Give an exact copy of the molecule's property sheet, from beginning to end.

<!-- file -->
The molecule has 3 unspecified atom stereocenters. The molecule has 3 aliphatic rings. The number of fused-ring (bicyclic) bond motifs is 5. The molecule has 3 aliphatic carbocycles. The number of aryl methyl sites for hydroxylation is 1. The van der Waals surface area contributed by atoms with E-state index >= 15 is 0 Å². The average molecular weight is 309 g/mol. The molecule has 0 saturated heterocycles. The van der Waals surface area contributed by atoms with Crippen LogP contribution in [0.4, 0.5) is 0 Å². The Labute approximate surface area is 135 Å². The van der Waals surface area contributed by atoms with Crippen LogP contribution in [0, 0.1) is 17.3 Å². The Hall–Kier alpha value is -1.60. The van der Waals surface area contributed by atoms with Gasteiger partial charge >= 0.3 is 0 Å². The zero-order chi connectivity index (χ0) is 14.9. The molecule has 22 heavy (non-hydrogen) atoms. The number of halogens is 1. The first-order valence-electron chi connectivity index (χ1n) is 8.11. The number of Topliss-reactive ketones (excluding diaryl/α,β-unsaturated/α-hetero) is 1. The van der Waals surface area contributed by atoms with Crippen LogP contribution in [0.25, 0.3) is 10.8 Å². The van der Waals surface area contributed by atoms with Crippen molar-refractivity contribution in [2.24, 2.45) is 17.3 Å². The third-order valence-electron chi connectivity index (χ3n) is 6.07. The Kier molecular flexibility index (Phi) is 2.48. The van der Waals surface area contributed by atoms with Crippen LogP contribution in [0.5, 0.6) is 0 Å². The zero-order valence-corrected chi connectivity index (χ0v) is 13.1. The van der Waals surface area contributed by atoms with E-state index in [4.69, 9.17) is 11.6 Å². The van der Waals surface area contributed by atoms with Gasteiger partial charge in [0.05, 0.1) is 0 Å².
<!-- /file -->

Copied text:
The molecule has 3 unspecified atom stereocenters. The molecule has 3 aliphatic rings. The number of fused-ring (bicyclic) bond motifs is 5. The molecule has 3 aliphatic carbocycles. The number of aryl methyl sites for hydroxylation is 1. The van der Waals surface area contributed by atoms with E-state index >= 15 is 0 Å². The average molecular weight is 309 g/mol. The molecule has 0 saturated heterocycles. The van der Waals surface area contributed by atoms with Crippen LogP contribution in [0.4, 0.5) is 0 Å². The Labute approximate surface area is 135 Å². The van der Waals surface area contributed by atoms with Crippen LogP contribution in [0, 0.1) is 17.3 Å². The Hall–Kier alpha value is -1.60. The van der Waals surface area contributed by atoms with Gasteiger partial charge >= 0.3 is 0 Å². The zero-order chi connectivity index (χ0) is 14.9. The molecule has 22 heavy (non-hydrogen) atoms. The number of halogens is 1. The first-order valence-electron chi connectivity index (χ1n) is 8.11. The number of Topliss-reactive ketones (excluding diaryl/α,β-unsaturated/α-hetero) is 1. The van der Waals surface area contributed by atoms with Crippen LogP contribution in [0.25, 0.3) is 10.8 Å². The van der Waals surface area contributed by atoms with Crippen molar-refractivity contribution in [2.24, 2.45) is 17.3 Å². The third-order valence-electron chi connectivity index (χ3n) is 6.07. The Kier molecular flexibility index (Phi) is 2.48. The van der Waals surface area contributed by atoms with Crippen LogP contribution in [0.5, 0.6) is 0 Å². The zero-order valence-corrected chi connectivity index (χ0v) is 13.1. The van der Waals surface area contributed by atoms with E-state index in [4.69, 9.17) is 11.6 Å². The van der Waals surface area contributed by atoms with Gasteiger partial charge in [0.05, 0.1) is 0 Å².